I'm an avid bicycler who has just moved to the city (Boston). As I (unlike many folks here) am unwilling to run red lights and violate traffic laws, I often have to come to a stop, dismount, and wait for the light to go green.

I've seen bikers, especially those in full kit on nice bikes, manage to come to a stop and stay on their bike, out of their saddles for some time. I can't manage to do this for more than a few seconds, and with spd pedals I am unwilling to try too hard lest I tip over and eat shit as they say. The best I can do is to brake hard while pedaling slowly, inching forward. This buys me a few seconds, given I am on level ground and I have room.

I ride a touring bike with panniers, so sometimes I don't have equal weight distribution laterally. Sometimes I do, and I've always wanted to learn how to do that stop and stand thing.

Is there any trick to it or is it just about balance and weight distribution? Should I be breaking hard on front and rear?

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    I can't really explain how to do this myself, so I'll leave that to someone else. In the mean time... have a look at "Track stand" videos on youtube :) Jun 18, 2019 at 19:59
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    This is primarily a technique of fixed gear bicycles where the wheel is bidirectionally linked to the pedals. Apparently some can manage it on a conventional freewheel/freehub multispeed or singlespeed bike, but in practical terms, your bike isn't hip enough to do this. Jun 18, 2019 at 20:06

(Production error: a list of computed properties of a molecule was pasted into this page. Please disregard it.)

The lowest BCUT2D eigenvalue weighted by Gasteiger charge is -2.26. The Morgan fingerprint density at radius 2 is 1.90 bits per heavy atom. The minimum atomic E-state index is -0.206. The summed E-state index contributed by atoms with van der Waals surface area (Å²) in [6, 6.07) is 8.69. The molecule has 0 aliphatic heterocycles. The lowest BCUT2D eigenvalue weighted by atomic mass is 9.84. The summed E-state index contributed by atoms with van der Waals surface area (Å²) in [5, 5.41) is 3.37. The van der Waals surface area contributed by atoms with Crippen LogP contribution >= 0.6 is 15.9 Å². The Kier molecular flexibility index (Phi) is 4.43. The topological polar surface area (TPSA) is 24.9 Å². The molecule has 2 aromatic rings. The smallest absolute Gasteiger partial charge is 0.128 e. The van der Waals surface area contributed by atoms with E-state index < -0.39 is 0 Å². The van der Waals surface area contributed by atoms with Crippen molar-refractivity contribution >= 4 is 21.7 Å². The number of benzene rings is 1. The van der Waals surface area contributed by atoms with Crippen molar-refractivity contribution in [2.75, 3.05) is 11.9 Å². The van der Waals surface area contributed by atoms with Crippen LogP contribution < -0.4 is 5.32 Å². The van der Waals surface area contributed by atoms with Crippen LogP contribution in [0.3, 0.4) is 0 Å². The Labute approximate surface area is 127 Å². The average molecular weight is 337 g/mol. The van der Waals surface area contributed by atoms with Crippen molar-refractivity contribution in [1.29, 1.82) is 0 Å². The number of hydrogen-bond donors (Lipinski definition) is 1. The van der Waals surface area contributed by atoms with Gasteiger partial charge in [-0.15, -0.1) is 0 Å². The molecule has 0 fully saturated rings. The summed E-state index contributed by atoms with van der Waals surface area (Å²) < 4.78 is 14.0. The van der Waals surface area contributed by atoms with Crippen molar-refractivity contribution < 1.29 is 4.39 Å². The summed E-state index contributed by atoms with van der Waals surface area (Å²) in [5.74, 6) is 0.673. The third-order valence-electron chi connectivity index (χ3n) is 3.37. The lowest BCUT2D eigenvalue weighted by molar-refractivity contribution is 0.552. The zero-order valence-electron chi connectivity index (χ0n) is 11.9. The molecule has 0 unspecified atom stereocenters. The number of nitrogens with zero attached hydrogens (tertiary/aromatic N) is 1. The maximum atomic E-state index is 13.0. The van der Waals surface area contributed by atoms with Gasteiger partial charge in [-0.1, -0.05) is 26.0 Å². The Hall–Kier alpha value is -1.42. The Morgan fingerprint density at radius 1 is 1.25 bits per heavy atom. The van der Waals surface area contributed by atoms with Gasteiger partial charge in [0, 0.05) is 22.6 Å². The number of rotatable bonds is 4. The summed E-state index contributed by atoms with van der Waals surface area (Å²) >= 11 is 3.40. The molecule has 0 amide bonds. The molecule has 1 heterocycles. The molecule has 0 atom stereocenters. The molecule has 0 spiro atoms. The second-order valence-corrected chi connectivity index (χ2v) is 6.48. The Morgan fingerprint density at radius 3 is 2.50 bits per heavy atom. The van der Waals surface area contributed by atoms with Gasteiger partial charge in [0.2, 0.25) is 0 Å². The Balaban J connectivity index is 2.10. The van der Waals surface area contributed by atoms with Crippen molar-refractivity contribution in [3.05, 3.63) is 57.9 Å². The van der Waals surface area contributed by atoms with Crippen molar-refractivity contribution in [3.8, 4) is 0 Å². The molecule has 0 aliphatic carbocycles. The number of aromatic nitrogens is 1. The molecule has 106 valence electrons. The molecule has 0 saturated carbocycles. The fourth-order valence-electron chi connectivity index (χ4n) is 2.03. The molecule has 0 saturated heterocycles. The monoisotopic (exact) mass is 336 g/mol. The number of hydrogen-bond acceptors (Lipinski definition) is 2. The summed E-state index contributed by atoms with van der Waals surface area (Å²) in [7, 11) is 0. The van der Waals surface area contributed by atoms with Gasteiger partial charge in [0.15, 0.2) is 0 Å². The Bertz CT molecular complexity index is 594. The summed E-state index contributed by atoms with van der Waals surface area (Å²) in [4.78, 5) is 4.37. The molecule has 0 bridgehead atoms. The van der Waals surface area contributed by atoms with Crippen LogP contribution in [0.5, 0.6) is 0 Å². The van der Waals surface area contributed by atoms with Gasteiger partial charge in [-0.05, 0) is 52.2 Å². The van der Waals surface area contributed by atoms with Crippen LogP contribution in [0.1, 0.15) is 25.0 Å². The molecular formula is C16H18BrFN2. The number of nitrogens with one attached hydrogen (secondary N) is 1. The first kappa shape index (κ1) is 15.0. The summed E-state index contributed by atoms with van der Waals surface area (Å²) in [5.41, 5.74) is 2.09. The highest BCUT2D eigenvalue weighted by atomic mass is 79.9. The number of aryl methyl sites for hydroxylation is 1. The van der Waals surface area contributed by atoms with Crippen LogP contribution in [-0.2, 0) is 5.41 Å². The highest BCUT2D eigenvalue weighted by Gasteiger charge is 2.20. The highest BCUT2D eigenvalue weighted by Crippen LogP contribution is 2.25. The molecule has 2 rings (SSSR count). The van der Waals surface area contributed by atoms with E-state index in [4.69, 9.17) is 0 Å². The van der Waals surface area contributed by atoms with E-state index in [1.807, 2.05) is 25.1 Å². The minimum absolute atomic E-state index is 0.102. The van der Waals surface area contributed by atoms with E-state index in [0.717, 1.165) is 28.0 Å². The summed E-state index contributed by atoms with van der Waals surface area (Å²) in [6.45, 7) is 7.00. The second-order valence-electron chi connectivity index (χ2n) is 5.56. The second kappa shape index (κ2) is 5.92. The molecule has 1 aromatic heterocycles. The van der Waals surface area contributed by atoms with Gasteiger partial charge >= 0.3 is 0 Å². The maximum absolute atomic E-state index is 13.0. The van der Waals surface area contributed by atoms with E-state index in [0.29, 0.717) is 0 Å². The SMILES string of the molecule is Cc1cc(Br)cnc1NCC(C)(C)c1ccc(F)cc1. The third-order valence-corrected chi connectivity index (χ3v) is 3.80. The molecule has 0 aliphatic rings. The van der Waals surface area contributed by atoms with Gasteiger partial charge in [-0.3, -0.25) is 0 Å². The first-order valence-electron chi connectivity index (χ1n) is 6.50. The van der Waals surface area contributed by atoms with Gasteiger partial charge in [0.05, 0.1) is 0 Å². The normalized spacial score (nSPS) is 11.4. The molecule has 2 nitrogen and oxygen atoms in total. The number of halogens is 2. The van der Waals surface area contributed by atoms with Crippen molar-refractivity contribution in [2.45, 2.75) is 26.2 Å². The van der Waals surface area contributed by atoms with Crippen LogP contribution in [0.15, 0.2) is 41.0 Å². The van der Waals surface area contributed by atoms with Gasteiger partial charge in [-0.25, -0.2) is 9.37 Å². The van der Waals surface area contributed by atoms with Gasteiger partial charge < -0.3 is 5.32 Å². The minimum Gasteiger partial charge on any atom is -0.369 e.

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    @ChrisStratton I've gone and followed Terry's advice, and it looks like the fellow in this video is practicing the technique with a standard multispeed road bike (youtube.com/watch?v=-0VnQJF_WKQ). Also, this is a duplicate question, I just didn't know of the term "Track Stand".
    – Dent7777
    Jun 18, 2019 at 20:09
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    Track stands are easier on a fixed gear bike because the rider can rock the bike both forward and backwards. The same effect can be achieved on a freewheel equipped bike by stopping on an slight upward incline so the bike will roll backwards. Jun 18, 2019 at 20:16
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    Dent7777 don't worry about the duplicate. I hope you don't mind it will soon get closed though. I suppose the other question does help you?
    – gschenk
    Jun 18, 2019 at 21:21

1 Answer 1


Ultimately it comes down to balance, what you have to work out is whether you can balance easier while moving slowly or not.

Watch a few track stand videos to see whether you think it's possible, if your sense of balance is good it's possible on any bike.

All that's required is generally a few inches of movement while braking and leaning into the direction required.

Some other alternatives if you really can't track stand would be :

Anticipate the lights changing so you don't have to stop, this will require slowing down but you shouldn't have to actually stop.

Or stop a few metres short of the lights so you have minimal time to track stand and have space to creep forward.

I don't know what the roads are like where you are but if there's a rail or post next to the lights you have the option of leaning on them and pushing off when the lights change.

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